Now, all of this, of course, based in fact. But the way he laid it out was really very cutting, very blunt. And it's something that quite likely the North Korean regime is not going to take at all. He also said that, talking about Kim Il-sung, the grandfather who founded North Korea, who many in North Korea still have quite an affinity with saying North Korea is not the paradise your grandfather envisioned, it is a hell that no person deserves.

So, it really went a lot further than many people really expected him to. Not the threats to destroy North Korea if need be, but really showing that he can take almost the moral high ground, showing that this is what North Korea is, how can other countries support this, John?

VAUSE: OK. And with that in mind, Paula, we'll head over to Matt, who's in Beijing. And Matt, Donald Trump also called out Russia and China during that speech. Listen to this.


TRUMP: All responsible nations must join forces to isolate the brutal regime of North Korea, to deny it and any form, any form of it. You cannot support, you cannot supply, you cannot accept. We call on every nation, including China and Russia, to fully implement U.N. Security Council Resolutions, downgrade diplomatic relations with the regime, and sever all ties to trade and technology.


VAUSE: Well, Matt, Donald Trump will be meeting with the Chinese leader Xi Jinping in the coming hours. What is Xi expected to say to Donald Trump? What will his reaction be to what he said just hours ago in Seoul?

[01:05:01] MATT RIVERS, CNN INTERNATIONAL CORRESPONDENT: John, you and I have spent the last year, two years now, talking about how China's strategic calculation when it comes to North Korea has not really changed. Yes, they've signed on to harsher, more tough sanctions drafted by the U.N. Security Council, but their strategic calculation that North Korea continues to be a buffer against the U.S. and the South Koreans and the southern part of the peninsula hasn't changed. And whether that's going to change when Donald Trump comes here and meets Xi Jinping, I think most people, most analysts would scoff at that idea that over one day the Chinese would really completely change their viewpoint on this issue.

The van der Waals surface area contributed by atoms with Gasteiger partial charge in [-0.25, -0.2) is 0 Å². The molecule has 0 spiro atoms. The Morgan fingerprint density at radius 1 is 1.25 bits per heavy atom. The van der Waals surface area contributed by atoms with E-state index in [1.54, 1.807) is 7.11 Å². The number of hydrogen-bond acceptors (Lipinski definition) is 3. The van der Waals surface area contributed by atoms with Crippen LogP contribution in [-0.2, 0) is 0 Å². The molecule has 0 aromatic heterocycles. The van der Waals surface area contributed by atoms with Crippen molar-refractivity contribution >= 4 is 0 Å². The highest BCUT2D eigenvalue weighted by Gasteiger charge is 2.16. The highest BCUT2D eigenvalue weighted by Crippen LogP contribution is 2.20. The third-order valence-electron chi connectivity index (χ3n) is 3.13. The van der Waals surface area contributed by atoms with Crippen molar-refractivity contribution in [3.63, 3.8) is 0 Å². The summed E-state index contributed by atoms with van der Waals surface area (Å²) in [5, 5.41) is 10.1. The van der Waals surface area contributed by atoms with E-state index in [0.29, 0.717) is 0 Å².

But one thing that Donald Trump pointed to during that speech that Paula alluded to when she was talking, he really took the approach of almost an argument of morality, if you will. Talking about how can countries like China look at themselves in the mirror, if you will, and continue to support a regime that brutally starves its own people that puts them in forced labor camps that tortures political prisoners. How could you continue to support that regime, not only from a political security standpoint but from a moral argument standpoint?

Now, whether that lands here in China, whether that changes things at all, that's to be seen, it probably won't. But that gives maybe a glimpse into Donald Trump's thinking, what is he going to argue, how is he going to try to change Xi Jinping's mind on all of this and get China to use its economic leverage against Pyongyang. Perhaps, that morality argument might have something to, might have -- might play into the Trump administration's position here.